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April 5 marked the official launch of our new book, Millions Saved: New Cases of Proven Success in Global Health. The new volume features case studies of 22 health programs from around the world and draws out what we can learn from each.

We were honored to host two heroes of successful programs featured in the book: Abraham Aseffa, scientific director of Armauer Hansen Research Institute in Ethiopia, who has been integral in the rollout of a meningitis A vaccine in Ethiopia and across the region; and Samuel Ochieng, Principal Children Officer for the Government of Kenya, who leads a national cash transfer program to improve the lives of vulnerable children. We were also thrilled to be joined by ONE’s co-founder and executive director Jamie Drummond, who has years of experience in policy advocacy and spoke to the “what’s next” for a book like Millions Saved.

All three speakers spoke passionately about the uphill battles they have faced and overcome, the continuing efforts needed in global health, and what we all might learn from their experiences. Their message was simple and clear: successful global health programs require strategic partnerships; political will and government and technical leaders who can drive progress; and proof – via impact evaluations and timely, accurate data—that the program is working, or not.

Partnerships

One of the key lessons of Millions Saved is that success requires partnerships and coalitions to mobilize needed technical, financial and political resources, both domestically and internationally. Indeed, many of the programs in the book relied on strategic partnerships and shared responsibility. That often means collaborating across government, NGOs and foundations, aid agencies, and the private sector. As aptly put in the introduction of the book, “all do their part and no one foots the bill alone.”

One of the best examples of the use and importance of a creative partnership was the Meningitis Vaccine Project. MVP brought together unlikely partners to develop, test, and rollout MenAfriVac, a vaccine to protect against meningitis A, in more than a dozen countries across Africa reaching hundreds of millions of people. Aseffa spoke to the importance of this extraordinary partnership, noting that it was the right partners, with shared values, who believed in a solid evidence base and were committed and passionate about ending meningitis A in endemic countries.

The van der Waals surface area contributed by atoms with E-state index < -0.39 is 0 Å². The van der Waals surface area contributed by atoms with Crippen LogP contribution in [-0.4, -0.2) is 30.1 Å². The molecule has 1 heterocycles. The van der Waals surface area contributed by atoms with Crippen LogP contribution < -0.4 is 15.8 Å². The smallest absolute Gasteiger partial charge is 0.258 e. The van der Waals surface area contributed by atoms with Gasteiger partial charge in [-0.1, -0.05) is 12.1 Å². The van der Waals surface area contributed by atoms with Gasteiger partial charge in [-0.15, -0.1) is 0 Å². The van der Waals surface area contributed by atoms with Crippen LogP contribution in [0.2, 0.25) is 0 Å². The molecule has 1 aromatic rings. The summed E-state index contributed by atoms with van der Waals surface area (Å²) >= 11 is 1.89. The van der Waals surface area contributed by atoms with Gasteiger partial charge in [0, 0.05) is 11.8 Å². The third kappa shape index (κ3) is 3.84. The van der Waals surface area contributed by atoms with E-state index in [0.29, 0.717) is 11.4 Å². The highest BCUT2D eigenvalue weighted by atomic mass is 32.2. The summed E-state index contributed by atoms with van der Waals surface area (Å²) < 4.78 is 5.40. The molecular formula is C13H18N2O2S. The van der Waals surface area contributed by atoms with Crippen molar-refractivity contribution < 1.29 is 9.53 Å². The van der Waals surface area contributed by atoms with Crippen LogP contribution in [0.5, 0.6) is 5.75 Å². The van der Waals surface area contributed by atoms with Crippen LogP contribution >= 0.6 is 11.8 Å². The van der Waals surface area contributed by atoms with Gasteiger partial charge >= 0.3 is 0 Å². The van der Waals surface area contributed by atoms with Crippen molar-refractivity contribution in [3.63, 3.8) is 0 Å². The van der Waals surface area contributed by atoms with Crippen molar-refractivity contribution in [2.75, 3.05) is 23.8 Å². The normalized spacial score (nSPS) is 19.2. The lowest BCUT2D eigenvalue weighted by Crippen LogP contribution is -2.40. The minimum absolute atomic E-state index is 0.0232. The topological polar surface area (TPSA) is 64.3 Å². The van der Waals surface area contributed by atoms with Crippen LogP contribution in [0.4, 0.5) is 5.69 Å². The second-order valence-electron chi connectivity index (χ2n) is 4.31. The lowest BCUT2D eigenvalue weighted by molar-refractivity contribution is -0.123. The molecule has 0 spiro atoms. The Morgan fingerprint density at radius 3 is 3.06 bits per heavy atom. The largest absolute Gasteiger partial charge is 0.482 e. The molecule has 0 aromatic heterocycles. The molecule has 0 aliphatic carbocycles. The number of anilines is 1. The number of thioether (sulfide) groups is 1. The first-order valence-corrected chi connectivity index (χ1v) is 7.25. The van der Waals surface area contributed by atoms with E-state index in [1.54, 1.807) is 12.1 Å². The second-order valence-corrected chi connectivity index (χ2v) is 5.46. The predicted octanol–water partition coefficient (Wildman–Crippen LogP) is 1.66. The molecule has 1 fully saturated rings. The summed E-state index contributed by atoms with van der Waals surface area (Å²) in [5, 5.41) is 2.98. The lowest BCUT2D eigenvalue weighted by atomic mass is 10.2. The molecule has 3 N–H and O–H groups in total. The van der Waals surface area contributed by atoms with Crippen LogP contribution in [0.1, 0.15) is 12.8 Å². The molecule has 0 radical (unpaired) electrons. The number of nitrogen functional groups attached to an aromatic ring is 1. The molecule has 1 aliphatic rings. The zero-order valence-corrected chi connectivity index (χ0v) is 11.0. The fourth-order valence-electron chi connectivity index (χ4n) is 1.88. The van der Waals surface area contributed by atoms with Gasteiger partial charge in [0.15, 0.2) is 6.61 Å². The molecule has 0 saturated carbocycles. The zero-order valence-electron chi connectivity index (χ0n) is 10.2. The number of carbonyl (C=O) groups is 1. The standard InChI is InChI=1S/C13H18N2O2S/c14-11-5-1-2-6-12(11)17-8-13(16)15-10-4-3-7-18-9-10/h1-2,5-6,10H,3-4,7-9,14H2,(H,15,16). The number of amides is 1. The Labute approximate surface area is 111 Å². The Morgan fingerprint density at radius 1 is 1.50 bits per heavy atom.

Political will

Programs that rely on funding and technical support from the government require political will that can be sustained over time, across political cycles. Aseffa remarked on how MVP and the MenAfriVac immunization campaign emerged from the needs of Africans who were suffering from periodic meningitis outbreaks and how this served to mobilize African institutions to commit to eliminating the disease. Importantly, as he noted, “Everyone believed in the mission.”

Ochieng echoed the need to bring the right people on board and shared an interesting anecdote about garnering governmental commitment. He told us about traveling to South America with Kenyan government officials in the early 2000s to see successful cash transfer programs in action. As he explained (and as we chronicle in the book), this trip secured the funding needed to get a pilot program up and running in Kenya. In fact, the government officials were so impressed by the cash transfer programs they visited that all they wanted to know upon returning to Kenya was, “How much do you want [to pilot the program]?” Notably, both programs have now been running for over a decade, surviving changes in government leadership.

 

Proof

One of the reasons the vaccine campaign and cash transfer program have had such great success is because they have shown that they’re having a positive impact on people’s health and wellbeing. Reliable, timely, accurate data is key not only for accountability purposes but essential for rigorous program evaluation.

However, as Drummond astutely pointed out, we are currently dealing with a data crisis—or “poverty of data.” Household surveys exclude people who live outside traditional homes, people who are displaced or reside in slums—which means millions of people may be unaccounted for worldwide. Accurate civil registration and vital statistics, which are critical for determining a population’s health, is often unreliable, missing, or not made public in low-income countries without the statistical capacity to collect such data. As Drummond noted, we need to advocate for better evidence and do our part to see the data revolution move forward. We also need to create a culture of evidence that we can tap into to know what works and what doesn’t—and that’s exactly with Millions Saved is all about.

 

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CGD blog posts reflect the views of the authors, drawing on prior research and experience in their areas of expertise. CGD is a nonpartisan, independent organization and does not take institutional positions.